Setting nnmail-split-methods to gnus-group-split will behave as if nnmail-split-fancy had been selected and variable nnmail-split-fancy had been set as follows:

(| (& (any "\\(bar@femail\\.com\\|.*@femail\\.com\\)" "mail.bar")
      (any "\\(foo@nowhere\\.gov\\|foo@localhost\\|foo-redist@home\\)"
           - "bugs-foo" - "rambling-foo" "mail.foo"))

If you'd rather not use group splitting for all your mail groups, you may use it for only some of them, by using nnmail-split-fancy splits like this:

(: gnus-group-split-fancy groups no-crosspost catch-all)

groups may be a regular expression or a list of group names whose parameters will be scanned to generate the output split. no-crosspost can be used to disable cross-posting; in this case, a single | split will be output. catch-all is the fall back fancy split, used like gnus-group-split-default-catch-all-group. If catch-all is nil, or if split-regexp matches the empty string in any selected group, no catch-all split will be issued. Otherwise, if some group has split-spec set to catch-all, this group will override the value of the catch-all argument.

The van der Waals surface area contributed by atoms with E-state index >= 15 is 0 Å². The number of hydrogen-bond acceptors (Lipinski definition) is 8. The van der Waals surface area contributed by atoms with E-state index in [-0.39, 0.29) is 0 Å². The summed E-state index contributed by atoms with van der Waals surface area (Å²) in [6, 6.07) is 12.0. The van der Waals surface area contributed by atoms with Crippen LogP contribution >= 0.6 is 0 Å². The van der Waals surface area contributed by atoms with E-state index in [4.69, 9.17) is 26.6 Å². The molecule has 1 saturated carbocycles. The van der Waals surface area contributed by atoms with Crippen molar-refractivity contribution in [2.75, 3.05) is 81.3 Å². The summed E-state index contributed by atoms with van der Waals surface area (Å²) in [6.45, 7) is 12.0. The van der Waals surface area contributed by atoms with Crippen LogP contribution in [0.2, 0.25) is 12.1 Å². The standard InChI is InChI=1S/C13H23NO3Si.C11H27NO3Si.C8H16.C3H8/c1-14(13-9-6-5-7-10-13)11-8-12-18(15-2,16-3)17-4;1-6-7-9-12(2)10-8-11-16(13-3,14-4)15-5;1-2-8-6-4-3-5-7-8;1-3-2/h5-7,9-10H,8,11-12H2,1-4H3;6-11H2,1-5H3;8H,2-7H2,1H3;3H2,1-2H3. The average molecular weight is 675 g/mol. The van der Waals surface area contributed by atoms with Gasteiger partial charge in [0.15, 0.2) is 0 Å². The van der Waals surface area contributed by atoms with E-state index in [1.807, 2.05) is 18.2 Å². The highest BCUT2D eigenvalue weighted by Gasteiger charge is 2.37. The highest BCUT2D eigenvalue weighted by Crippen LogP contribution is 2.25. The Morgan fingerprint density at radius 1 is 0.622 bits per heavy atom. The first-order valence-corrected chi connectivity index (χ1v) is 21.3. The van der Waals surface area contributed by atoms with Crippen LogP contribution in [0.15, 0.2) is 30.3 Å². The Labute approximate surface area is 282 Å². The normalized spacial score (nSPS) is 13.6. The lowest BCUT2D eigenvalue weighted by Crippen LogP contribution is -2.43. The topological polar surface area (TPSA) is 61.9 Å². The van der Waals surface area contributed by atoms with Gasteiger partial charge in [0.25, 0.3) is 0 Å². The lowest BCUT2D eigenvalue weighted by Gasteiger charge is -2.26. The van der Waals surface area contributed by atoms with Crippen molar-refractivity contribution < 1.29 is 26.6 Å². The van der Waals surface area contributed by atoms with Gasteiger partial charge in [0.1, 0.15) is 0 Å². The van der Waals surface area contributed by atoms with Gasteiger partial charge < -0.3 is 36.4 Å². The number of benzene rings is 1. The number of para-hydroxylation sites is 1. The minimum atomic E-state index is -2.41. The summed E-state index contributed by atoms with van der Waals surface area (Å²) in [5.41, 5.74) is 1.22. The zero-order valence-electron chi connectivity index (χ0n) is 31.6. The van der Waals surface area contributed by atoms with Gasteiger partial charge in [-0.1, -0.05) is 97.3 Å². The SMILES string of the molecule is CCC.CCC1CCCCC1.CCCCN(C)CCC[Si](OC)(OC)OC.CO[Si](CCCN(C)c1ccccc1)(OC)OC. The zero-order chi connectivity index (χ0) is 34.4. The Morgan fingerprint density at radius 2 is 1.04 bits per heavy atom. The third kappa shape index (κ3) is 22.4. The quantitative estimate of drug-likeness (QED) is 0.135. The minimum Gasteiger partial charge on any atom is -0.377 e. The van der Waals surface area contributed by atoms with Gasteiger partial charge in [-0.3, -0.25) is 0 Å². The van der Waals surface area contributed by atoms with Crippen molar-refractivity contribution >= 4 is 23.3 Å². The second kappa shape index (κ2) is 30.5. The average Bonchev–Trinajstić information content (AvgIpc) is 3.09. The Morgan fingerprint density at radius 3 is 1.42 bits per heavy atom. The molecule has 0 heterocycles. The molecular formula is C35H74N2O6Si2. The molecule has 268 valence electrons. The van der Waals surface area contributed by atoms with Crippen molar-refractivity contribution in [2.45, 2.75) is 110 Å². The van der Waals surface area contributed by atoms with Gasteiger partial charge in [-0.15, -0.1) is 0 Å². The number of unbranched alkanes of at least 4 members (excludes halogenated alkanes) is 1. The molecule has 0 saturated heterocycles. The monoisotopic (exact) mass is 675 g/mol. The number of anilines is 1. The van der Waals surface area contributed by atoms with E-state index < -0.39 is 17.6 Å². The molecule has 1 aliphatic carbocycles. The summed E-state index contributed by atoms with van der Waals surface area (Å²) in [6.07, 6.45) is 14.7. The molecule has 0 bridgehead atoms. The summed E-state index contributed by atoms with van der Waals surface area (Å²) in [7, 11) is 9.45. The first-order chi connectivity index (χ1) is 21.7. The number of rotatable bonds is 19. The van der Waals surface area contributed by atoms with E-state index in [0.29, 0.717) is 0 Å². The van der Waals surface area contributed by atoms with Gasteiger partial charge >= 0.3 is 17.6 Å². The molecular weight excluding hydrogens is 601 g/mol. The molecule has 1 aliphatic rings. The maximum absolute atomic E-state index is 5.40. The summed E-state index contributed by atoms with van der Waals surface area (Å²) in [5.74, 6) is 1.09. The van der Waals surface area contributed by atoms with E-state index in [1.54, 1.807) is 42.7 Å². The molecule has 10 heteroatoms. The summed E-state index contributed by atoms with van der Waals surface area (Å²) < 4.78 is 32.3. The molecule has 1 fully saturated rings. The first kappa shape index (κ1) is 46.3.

Unfortunately, scanning all groups and their parameters can be quite slow, especially considering that it has to be done for every message. But don't despair! The function gnus-group-split-setup can be used to enable gnus-group-split in a much more efficient way. It sets nnmail-split-methods to nnmail-split-fancy and sets nnmail-split-fancy to the split produced by gnus-group-split-fancy. Thus, the group parameters are only scanned once, no matter how many messages are split.